Scolari’s Food & Drug grows its floral operation thanks to a full range of services.by Cynthia L. McGowan
Customer service is an important value at Scolari’s Food & Drug Company, a family-owned 18-store chain based in Sparks, Nev. The floral operation embodies that value with full-service departments, talented designers and the ability to handle asll needs from custom designs to weddings.
“The culture of the store is full-service commitment to customers,” confirms Paul Dziedzic, director of produce and floral. “Pleasing and leaving customers satisfied—it’s all based on service and quality.”
Toward that goal, most stores have delis with meal options for customers to grab and go; pharmacies; and full-service meat, seafood and bakery departments. The company also gives back to the community through its “Friendship Fund,” which has contributed more than $4.5 million to local nonprofit organizations.
The example for customer relations is set at the top by the owners, brothers Joey and Jerry Scolari, Mr. Dziedzic reports. “They’re always in the stores, seeing customers, shaking hands and extending themselves,” he remarks.
doing everything in floral
Twelve Scolari’s stores have full-service departments, “meaning they do everything in floral, including delivery, designing and you name it,” Mr. Dziedzic explains. The other six are in areas that won’t support full service, but they have cash-and-carry offerings. “They do extremely well with floral, too,” he emphasizes, “but we just have a different approach.”
The full-service departments average 600 to 1,000 square feet in size and attract customers’ attention with colorful flowers and plants attractively displayed on wood and metal shelving and in floral coolers. Fresh products take center stage, with the departments offering complementary items including balloons, greeting cards and vases.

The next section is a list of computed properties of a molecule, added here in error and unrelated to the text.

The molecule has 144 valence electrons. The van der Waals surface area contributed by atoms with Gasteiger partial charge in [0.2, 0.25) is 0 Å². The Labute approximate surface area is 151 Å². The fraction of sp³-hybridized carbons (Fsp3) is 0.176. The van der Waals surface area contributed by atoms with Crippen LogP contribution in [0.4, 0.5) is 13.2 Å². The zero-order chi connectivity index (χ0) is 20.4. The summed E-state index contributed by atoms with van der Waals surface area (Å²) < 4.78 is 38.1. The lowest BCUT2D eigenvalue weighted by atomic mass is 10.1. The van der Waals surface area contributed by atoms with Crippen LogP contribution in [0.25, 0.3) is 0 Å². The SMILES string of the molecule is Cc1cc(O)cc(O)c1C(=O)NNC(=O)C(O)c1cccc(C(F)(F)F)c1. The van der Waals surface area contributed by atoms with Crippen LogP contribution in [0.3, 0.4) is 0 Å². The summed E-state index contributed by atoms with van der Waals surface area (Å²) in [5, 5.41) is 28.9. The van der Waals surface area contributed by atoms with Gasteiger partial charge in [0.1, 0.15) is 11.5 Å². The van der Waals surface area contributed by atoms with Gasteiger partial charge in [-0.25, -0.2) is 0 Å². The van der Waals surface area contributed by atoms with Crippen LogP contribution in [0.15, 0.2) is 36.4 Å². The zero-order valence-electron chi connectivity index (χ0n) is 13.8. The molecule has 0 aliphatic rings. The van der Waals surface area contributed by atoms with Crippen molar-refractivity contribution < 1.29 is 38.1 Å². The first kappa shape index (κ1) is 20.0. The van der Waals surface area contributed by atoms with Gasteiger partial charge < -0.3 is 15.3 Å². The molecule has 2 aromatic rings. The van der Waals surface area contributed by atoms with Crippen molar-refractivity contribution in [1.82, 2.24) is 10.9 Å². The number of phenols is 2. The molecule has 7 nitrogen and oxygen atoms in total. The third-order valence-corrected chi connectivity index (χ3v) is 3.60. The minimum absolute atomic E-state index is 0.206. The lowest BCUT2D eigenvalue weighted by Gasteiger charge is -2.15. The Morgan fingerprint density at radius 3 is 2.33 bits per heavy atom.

Customers often ask to have designs made while they shop, sometimes bringing in their own containers for the designers to use, Mr. Dziedzic says. “We get some pretty interesting things coming in,” he remarks—sometimes even cowboy boots.
The designers also receive a substantial number of orders for flowers for people participating in local events such as rib cook-offs, balloon races and so on, Mr. Dziedzic shares. “Especially when we get into the nicer weather times of the year, there’s a huge event up here almost every weekend,” he explains. “You’d be surprised how many people take advantage of bringing flowers to that event for somebody involved.”
In addition to that daily business, the company handles sympathy work, events and weddings. In 2004, Scolari’s entered the wedding business, and it has been a profitable and growing area since. (Read more in “A Growing Business in Weddings,” Page 24.)
Mr. Dziedzic has developed an efficient system to ensure the stores have enough labor to meet customers’ floral needs. Each department has one full-time florist. In addition, the company has a pool of about eight floral “floaters” who are available to go wherever and whenever they are needed. “They help cover days off, vacations or major events,” Mr. Dziedzic elaborates.